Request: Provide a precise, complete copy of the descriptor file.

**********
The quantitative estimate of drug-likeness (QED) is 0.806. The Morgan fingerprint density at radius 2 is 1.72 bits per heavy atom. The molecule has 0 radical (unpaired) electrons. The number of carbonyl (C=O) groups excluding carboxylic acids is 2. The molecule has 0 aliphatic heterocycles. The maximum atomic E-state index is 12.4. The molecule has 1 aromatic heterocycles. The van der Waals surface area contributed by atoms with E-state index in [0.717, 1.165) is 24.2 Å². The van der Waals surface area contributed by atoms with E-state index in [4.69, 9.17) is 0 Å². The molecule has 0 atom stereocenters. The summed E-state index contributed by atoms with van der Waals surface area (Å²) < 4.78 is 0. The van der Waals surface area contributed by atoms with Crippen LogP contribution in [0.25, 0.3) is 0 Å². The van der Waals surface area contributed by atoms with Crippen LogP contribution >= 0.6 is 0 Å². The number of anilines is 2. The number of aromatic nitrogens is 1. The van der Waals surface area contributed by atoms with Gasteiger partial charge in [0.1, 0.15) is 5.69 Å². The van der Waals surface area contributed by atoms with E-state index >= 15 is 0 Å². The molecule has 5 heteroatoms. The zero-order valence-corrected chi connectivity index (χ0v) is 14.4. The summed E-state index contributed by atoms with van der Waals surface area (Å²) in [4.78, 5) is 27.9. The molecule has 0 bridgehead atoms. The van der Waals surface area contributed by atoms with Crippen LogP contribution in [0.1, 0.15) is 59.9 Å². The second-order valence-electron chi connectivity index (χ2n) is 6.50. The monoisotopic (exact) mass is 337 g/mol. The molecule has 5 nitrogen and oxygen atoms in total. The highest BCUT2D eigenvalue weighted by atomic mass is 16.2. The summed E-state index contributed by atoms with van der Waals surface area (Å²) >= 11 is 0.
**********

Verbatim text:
The quantitative estimate of drug-likeness (QED) is 0.806. The Morgan fingerprint density at radius 2 is 1.72 bits per heavy atom. The molecule has 0 radical (unpaired) electrons. The number of carbonyl (C=O) groups excluding carboxylic acids is 2. The molecule has 0 aliphatic heterocycles. The maximum atomic E-state index is 12.4. The molecule has 1 aromatic heterocycles. The van der Waals surface area contributed by atoms with E-state index in [0.717, 1.165) is 24.2 Å². The van der Waals surface area contributed by atoms with E-state index in [4.69, 9.17) is 0 Å². The molecule has 0 atom stereocenters. The summed E-state index contributed by atoms with van der Waals surface area (Å²) < 4.78 is 0. The van der Waals surface area contributed by atoms with Crippen LogP contribution in [0.25, 0.3) is 0 Å². The van der Waals surface area contributed by atoms with Crippen LogP contribution >= 0.6 is 0 Å². The number of anilines is 2. The number of aromatic nitrogens is 1. The van der Waals surface area contributed by atoms with Gasteiger partial charge in [0.1, 0.15) is 5.69 Å². The van der Waals surface area contributed by atoms with E-state index >= 15 is 0 Å². The molecule has 5 heteroatoms. The zero-order valence-corrected chi connectivity index (χ0v) is 14.4. The summed E-state index contributed by atoms with van der Waals surface area (Å²) in [4.78, 5) is 27.9. The molecule has 0 bridgehead atoms. The van der Waals surface area contributed by atoms with Crippen LogP contribution in [0.1, 0.15) is 59.9 Å². The second-order valence-electron chi connectivity index (χ2n) is 6.50. The monoisotopic (exact) mass is 337 g/mol. The molecule has 5 nitrogen and oxygen atoms in total. The highest BCUT2D eigenvalue weighted by atomic mass is 16.2. The summed E-state index contributed by atoms with van der Waals surface area (Å²) >= 11 is 0.